R.I.P. Filmation Co-Founder Lou Scheimer

For TV viewers of a certain age, the shows produced by Lou Scheimer’s Filmation evoke fond nostalgia and happy Saturday morning memories. Scheimer, co-founder of the notorious TV animation schlock house Filmation and a key figure in TV animation history, passed away yesterday, just two days before his 85th birthday. The cause and location of death remains unknown at this time.

Scheimer was born in Pittsburgh, Pennsylvania in 1928. He was the son a German Jew who, according to family legend, had to leave Germany in the early-1920s after knocking out a young Adolf Hitler in a beer hall scuffle. Scheimer served in the U.S. Army between 1946-’48, and later studied art at Carnegie Tech. He moved to Los Angeles in the mid-1950s and began working at commercial art studios and animation production houses like Kling Studios, Walter Lantz Productions (where he painted backgrounds on the Tex Avery short Crazy Mixed Up Pup), Hanna-Barbera, Larry Harmon, Ray Patin Productions, and Warner Bros. Animation.

Scheimer (above, left) founded Filmation Associates in 1963 with partner Hal Sutherland (above, middle) to produce a low-budget TV series called Rod Rocket.

Soon after, a third partner, Norm Prescott (above right), joined the company. For the next twenty-seven years, the studio ruled Saturday mornings, churning out TV show after show, including The Archie Show, Fat Albert and the Cosby Kids, The Batman/Tarzan Adventure Hour, The Lone Ranger, Will the Real Jerry Lewis Please Sit Down, Gilligan’s Planet, He-Man and the Masters of the Universe, She-Ra: Princess of Power, Star Trek: The Animated Series, and dozens more. Many of the shows were half-hour toy commercials masquerading as content, and the studio became famous for its corner-cutting production techniques, limited (sometimes non-existent) animation and generally abysmal production values.

There were also positive aspects to Filmation. The studio (pictured above) kept animation jobs in America long after other studios had started shipping work overseas. Their insistence on keeping animation made in America was a contributing factor to the studio’s downfall in the 1980s. The studio also helped pioneer first-run syndication of children’s animation with its TV series He-man and the Masters of the Universe and occasionally created progressive kids’ shows like Fat Albert that promoted positive social and educational values. (Scheimer provided voices in many of his shows, including Fat Albert’s Dumb Donald.)

Despite the inferior quality of his studio’s work, Scheimer was well liked as a studio executive. Artist Tom Sito wrote this afternoon on the Animation Guild blog:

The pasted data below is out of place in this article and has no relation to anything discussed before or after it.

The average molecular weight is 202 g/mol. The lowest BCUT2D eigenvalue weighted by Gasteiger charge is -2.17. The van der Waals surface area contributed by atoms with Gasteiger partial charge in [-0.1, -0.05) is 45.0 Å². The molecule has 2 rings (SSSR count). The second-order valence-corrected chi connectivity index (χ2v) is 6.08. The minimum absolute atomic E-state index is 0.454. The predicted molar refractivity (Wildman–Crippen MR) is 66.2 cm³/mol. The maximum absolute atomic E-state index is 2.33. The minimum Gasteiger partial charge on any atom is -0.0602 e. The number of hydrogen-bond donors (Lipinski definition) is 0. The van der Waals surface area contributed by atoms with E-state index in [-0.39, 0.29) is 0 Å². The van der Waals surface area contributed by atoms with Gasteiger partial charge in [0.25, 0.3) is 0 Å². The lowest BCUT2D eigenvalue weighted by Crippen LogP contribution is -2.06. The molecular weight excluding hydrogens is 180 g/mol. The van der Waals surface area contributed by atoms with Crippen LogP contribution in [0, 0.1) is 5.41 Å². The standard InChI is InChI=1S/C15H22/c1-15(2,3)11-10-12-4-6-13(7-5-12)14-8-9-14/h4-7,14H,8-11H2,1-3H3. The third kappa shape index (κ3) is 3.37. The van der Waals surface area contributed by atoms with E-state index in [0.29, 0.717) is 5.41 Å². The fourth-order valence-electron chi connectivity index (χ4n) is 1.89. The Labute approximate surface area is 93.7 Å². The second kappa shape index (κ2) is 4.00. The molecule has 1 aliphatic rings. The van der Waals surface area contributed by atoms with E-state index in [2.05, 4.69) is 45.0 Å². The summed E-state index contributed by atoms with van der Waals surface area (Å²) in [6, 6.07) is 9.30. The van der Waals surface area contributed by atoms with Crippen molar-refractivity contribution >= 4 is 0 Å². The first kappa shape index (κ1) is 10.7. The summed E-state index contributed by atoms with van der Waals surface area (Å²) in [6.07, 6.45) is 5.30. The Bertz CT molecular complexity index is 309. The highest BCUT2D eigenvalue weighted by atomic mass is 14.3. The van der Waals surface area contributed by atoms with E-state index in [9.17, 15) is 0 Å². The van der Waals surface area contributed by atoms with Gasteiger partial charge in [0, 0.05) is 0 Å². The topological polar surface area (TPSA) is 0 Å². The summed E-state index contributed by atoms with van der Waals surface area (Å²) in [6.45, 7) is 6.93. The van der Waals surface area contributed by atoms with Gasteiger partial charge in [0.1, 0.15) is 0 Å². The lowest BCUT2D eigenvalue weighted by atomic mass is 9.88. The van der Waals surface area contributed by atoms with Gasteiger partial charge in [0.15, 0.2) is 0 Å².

“Some artists who become bosses tend to forget their roots, like that necktie is now part of their anatomy. Lou Scheimer never stopped being ‘one of the guys.’ He was passionate about animation and his fellow artists. It actually pained him to lay people off. In 1982 when the Guild held a city-wide strike to try and prevent all our work outsourced overseas, Lou shouldered a sign and picketed his own studio, because he agreed that work should stay in town. Lou never reneged on his promise to keep as many people working as he could.

Many of today’s well known artists worked early in their careers at Filmation including Bruce Timm, John Kricfalusi, Tom Minton, Bruce Smith, Lynne Naylor, Tom Sito, Dan St. Pierre, Rusty Mills, Steve Hickner, Lenord Robinson, and Vicky Jenson. “The shows were absolutely terrible, and the hours were grueling,” remembered artist Eddie Fitzgerald, “but it was my first industry job and there wasn’t a moment when I didn’t feel surrounded by magic.”

After Filmation closed in 1989, Scheimer formed a new company called Lou Scheimer Productions. His assembly line-oriented approach to creativity had been rendered irrelevant by the creator-driven TV animation movement of the early-1990s. After years of unsuccessfully attempting to sell a show, he shuttered the company in 2004. The Filmation library is currently owned by DreamWorks Animation subsidiary Classic Media.

Scheimer wrote about his life in the well recevied 2012 autobiography Lou Scheimer: Creating the Filmation Generation. Below is Scheimer’s final public appearance in 2012 at Comic-Con International: San Diego:

UPDATE: Have some Kleenex handy before you watch this heartfelt tribute to Lou Scheimer from fan Dan Eardley:


  • Jack Rabbit

    RIP Mr. Scheimer. Your Filmation cartoons had valid moments made by the best of us!

  • Floyd Norman

    Being a great animation boss is a good deal more than making great cartoons. Filmation hardly made great cartoons but they were a studio I always admired. Much of that was because of Lou Scheimer. Rest in peace, my friend.

  • Close3k

    Farewell, man. You had the power . . . literally.